The security of any algorithm relates directly to how difficult its underlying problem is. For example, in the case of RSA (which uses a factoring problem), the size of the modulus (the number being factored) determines how secure an actual use is. Factoring large numbers takes more time than factoring smaller numbers, and the larger the modulus, the longer it would take an attacker to factor it.
In general, if a cryptosystem costs more to break than the data it protects is worth, then it's secure. But keep in mind that as computing power increases, cryptosystems become easier to crack through brute force. For example, a report on the RSA website estimates that a 512-bit RSA key can be factored for less than $1,000,000 in cost and eight months of effort now. RSA recommends that 512-bit keys do not currently provide sufficient security, and should be discontinued in favor of 768-bit keys for personal use, 1024 bits for corporate use, and 2048 bits for extremely valuable keys like the key pair of a certifying authority. A 768-bit key is projected to be secure through 2004 at a minimum.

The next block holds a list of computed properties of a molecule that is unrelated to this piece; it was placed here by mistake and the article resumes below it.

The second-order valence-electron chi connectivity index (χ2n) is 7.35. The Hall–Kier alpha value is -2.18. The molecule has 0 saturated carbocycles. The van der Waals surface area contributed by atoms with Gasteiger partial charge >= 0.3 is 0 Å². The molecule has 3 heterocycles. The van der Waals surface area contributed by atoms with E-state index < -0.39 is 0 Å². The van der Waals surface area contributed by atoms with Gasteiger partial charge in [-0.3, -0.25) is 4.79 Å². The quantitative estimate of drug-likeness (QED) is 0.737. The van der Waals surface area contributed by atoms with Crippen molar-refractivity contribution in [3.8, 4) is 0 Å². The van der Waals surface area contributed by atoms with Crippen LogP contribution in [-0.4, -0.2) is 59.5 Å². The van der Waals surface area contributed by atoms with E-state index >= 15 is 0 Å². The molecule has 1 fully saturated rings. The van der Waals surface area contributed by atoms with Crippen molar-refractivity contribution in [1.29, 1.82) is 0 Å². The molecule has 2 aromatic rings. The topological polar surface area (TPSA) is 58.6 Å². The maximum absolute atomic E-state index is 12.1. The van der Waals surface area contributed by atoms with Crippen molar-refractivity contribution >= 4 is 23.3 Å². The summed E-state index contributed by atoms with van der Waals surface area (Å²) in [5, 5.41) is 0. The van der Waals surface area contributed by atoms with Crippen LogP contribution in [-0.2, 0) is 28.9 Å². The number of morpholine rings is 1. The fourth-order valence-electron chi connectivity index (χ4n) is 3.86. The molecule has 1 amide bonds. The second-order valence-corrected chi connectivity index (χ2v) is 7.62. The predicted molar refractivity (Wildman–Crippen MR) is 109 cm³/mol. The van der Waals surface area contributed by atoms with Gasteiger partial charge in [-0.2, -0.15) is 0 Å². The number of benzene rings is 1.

To give some idea of how key length relates to complexity, RSA estimates that, a 256 bit modulus is easily factored by ordinary people, 384 bit keys can be broken by university research groups or companies, and 512 bits is within reach of major governments. 768-bit keys are secure for the short term, 1024-bit keys should be safe for the immediate future (excluding any major algorithmic advances) and keys of 2048 bits are considered by many to be secure for decades.
|Key Length||Potential Crackers|
|256 bits||ordinary people|
|384 bits||university research groups & crypto communities|
|512 bits||major governments|
|768 bits||secure in the short term|
|1024 bits||secure for the immediate future|
|2048 bits||secure for decades?|
Cryptography Defined/A Brief History of Cryptography
Popular Algorithms & How They Work
Cryptography in Everyday Life
America's Social/Political Debate
Resources & References